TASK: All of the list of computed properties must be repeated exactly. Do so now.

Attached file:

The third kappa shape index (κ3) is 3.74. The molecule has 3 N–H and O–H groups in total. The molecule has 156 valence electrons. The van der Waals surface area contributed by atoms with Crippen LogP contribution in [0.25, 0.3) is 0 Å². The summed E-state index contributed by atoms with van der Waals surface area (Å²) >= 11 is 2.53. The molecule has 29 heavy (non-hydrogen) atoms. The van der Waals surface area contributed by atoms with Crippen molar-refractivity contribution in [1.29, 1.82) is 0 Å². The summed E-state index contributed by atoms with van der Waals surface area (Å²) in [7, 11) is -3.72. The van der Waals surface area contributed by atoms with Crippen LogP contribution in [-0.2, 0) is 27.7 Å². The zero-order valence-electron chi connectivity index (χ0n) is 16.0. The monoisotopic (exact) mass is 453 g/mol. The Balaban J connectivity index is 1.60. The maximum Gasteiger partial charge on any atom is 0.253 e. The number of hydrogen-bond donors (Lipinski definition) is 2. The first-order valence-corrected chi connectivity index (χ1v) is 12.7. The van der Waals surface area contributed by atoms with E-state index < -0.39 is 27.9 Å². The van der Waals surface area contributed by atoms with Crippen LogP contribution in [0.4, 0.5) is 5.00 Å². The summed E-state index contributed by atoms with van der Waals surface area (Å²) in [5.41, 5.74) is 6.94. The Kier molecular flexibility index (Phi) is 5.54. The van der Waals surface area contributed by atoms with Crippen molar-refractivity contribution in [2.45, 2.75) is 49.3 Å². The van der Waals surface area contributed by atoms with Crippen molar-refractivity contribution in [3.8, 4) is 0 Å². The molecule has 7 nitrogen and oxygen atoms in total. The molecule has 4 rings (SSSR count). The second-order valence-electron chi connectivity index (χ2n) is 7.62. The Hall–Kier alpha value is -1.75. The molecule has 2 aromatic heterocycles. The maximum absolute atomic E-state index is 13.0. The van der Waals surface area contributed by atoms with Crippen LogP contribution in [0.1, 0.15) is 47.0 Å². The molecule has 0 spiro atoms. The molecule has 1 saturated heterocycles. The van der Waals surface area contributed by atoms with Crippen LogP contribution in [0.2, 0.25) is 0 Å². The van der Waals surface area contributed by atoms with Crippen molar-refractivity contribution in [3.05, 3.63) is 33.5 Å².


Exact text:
The third kappa shape index (κ3) is 3.74. The molecule has 3 N–H and O–H groups in total. The molecule has 156 valence electrons. The van der Waals surface area contributed by atoms with Crippen LogP contribution in [0.25, 0.3) is 0 Å². The summed E-state index contributed by atoms with van der Waals surface area (Å²) >= 11 is 2.53. The molecule has 29 heavy (non-hydrogen) atoms. The van der Waals surface area contributed by atoms with Crippen molar-refractivity contribution in [1.29, 1.82) is 0 Å². The summed E-state index contributed by atoms with van der Waals surface area (Å²) in [7, 11) is -3.72. The van der Waals surface area contributed by atoms with Crippen LogP contribution in [-0.2, 0) is 27.7 Å². The zero-order valence-electron chi connectivity index (χ0n) is 16.0. The monoisotopic (exact) mass is 453 g/mol. The Balaban J connectivity index is 1.60. The maximum Gasteiger partial charge on any atom is 0.253 e. The number of hydrogen-bond donors (Lipinski definition) is 2. The first-order valence-corrected chi connectivity index (χ1v) is 12.7. The van der Waals surface area contributed by atoms with E-state index < -0.39 is 27.9 Å². The van der Waals surface area contributed by atoms with Crippen LogP contribution in [0.4, 0.5) is 5.00 Å². The summed E-state index contributed by atoms with van der Waals surface area (Å²) in [5.41, 5.74) is 6.94. The Kier molecular flexibility index (Phi) is 5.54. The van der Waals surface area contributed by atoms with Crippen molar-refractivity contribution in [2.45, 2.75) is 49.3 Å². The van der Waals surface area contributed by atoms with Crippen molar-refractivity contribution in [3.8, 4) is 0 Å². The molecule has 7 nitrogen and oxygen atoms in total. The molecule has 4 rings (SSSR count). The second-order valence-electron chi connectivity index (χ2n) is 7.62. The Hall–Kier alpha value is -1.75. The molecule has 2 aromatic heterocycles. The maximum absolute atomic E-state index is 13.0. The van der Waals surface area contributed by atoms with Crippen LogP contribution in [0.1, 0.15) is 47.0 Å². The molecule has 0 spiro atoms. The molecule has 1 saturated heterocycles. The van der Waals surface area contributed by atoms with Crippen LogP contribution in [0.2, 0.25) is 0 Å². The van der Waals surface area contributed by atoms with Crippen molar-refractivity contribution in [3.05, 3.63) is 33.5 Å².